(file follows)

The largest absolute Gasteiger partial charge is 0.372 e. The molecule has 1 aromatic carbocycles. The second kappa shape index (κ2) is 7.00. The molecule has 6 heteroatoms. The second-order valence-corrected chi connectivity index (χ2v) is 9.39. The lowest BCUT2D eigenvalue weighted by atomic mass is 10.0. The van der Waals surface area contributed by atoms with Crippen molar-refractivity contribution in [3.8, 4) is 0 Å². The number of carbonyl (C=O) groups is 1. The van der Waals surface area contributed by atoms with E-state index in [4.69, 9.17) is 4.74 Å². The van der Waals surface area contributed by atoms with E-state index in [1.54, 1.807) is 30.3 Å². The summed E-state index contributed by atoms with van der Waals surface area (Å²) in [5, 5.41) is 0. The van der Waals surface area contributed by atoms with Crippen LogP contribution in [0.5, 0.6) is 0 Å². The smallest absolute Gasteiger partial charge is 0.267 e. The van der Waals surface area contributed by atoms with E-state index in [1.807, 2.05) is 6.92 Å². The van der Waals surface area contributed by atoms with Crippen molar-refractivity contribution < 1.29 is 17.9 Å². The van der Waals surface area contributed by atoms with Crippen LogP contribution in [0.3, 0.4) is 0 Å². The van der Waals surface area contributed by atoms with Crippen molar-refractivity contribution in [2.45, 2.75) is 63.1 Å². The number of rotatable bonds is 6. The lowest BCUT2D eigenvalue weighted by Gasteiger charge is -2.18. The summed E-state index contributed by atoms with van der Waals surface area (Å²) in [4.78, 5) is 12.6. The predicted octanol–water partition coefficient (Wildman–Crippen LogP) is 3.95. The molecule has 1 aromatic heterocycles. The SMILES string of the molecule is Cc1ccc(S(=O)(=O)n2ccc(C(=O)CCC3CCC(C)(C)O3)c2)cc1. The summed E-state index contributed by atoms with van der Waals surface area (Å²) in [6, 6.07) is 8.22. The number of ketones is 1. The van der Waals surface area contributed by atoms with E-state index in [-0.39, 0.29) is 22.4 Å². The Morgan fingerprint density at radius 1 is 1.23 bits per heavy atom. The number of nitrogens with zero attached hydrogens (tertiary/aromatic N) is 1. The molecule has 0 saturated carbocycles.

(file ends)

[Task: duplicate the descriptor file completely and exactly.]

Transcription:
The largest absolute Gasteiger partial charge is 0.372 e. The molecule has 1 aromatic carbocycles. The second kappa shape index (κ2) is 7.00. The molecule has 6 heteroatoms. The second-order valence-corrected chi connectivity index (χ2v) is 9.39. The lowest BCUT2D eigenvalue weighted by atomic mass is 10.0. The van der Waals surface area contributed by atoms with Crippen molar-refractivity contribution in [3.8, 4) is 0 Å². The number of carbonyl (C=O) groups is 1. The van der Waals surface area contributed by atoms with E-state index in [4.69, 9.17) is 4.74 Å². The van der Waals surface area contributed by atoms with E-state index in [1.54, 1.807) is 30.3 Å². The summed E-state index contributed by atoms with van der Waals surface area (Å²) in [5, 5.41) is 0. The van der Waals surface area contributed by atoms with Crippen LogP contribution in [0.5, 0.6) is 0 Å². The smallest absolute Gasteiger partial charge is 0.267 e. The van der Waals surface area contributed by atoms with E-state index in [1.807, 2.05) is 6.92 Å². The van der Waals surface area contributed by atoms with Crippen molar-refractivity contribution < 1.29 is 17.9 Å². The van der Waals surface area contributed by atoms with Crippen LogP contribution in [0.3, 0.4) is 0 Å². The van der Waals surface area contributed by atoms with Crippen molar-refractivity contribution in [2.45, 2.75) is 63.1 Å². The number of rotatable bonds is 6. The lowest BCUT2D eigenvalue weighted by Gasteiger charge is -2.18. The summed E-state index contributed by atoms with van der Waals surface area (Å²) in [4.78, 5) is 12.6. The predicted octanol–water partition coefficient (Wildman–Crippen LogP) is 3.95. The molecule has 1 aromatic heterocycles. The SMILES string of the molecule is Cc1ccc(S(=O)(=O)n2ccc(C(=O)CCC3CCC(C)(C)O3)c2)cc1. The summed E-state index contributed by atoms with van der Waals surface area (Å²) in [6, 6.07) is 8.22. The number of ketones is 1. The van der Waals surface area contributed by atoms with E-state index in [-0.39, 0.29) is 22.4 Å². The Morgan fingerprint density at radius 1 is 1.23 bits per heavy atom. The number of nitrogens with zero attached hydrogens (tertiary/aromatic N) is 1. The molecule has 0 saturated carbocycles.